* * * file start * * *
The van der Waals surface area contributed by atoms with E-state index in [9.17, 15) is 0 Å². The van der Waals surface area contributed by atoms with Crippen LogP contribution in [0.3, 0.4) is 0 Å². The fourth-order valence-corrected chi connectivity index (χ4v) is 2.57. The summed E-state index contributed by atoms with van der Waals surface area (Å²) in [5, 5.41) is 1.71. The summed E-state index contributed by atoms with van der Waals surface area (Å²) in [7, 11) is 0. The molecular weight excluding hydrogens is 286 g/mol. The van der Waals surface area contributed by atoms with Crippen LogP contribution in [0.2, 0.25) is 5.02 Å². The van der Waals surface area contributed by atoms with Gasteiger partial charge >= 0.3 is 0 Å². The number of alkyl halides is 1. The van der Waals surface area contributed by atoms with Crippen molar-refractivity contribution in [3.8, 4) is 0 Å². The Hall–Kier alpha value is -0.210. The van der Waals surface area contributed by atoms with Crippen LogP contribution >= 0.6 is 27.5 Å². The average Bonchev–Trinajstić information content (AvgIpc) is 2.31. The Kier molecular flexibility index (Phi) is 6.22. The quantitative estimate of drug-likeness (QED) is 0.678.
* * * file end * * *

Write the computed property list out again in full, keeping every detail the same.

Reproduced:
The van der Waals surface area contributed by atoms with E-state index in [9.17, 15) is 0 Å². The van der Waals surface area contributed by atoms with Crippen LogP contribution in [0.3, 0.4) is 0 Å². The fourth-order valence-corrected chi connectivity index (χ4v) is 2.57. The summed E-state index contributed by atoms with van der Waals surface area (Å²) in [5, 5.41) is 1.71. The summed E-state index contributed by atoms with van der Waals surface area (Å²) in [7, 11) is 0. The molecular weight excluding hydrogens is 286 g/mol. The van der Waals surface area contributed by atoms with Crippen LogP contribution in [0.2, 0.25) is 5.02 Å². The van der Waals surface area contributed by atoms with Gasteiger partial charge >= 0.3 is 0 Å². The number of alkyl halides is 1. The van der Waals surface area contributed by atoms with Crippen molar-refractivity contribution in [3.8, 4) is 0 Å². The Hall–Kier alpha value is -0.210. The van der Waals surface area contributed by atoms with Crippen LogP contribution >= 0.6 is 27.5 Å². The average Bonchev–Trinajstić information content (AvgIpc) is 2.31. The Kier molecular flexibility index (Phi) is 6.22. The quantitative estimate of drug-likeness (QED) is 0.678.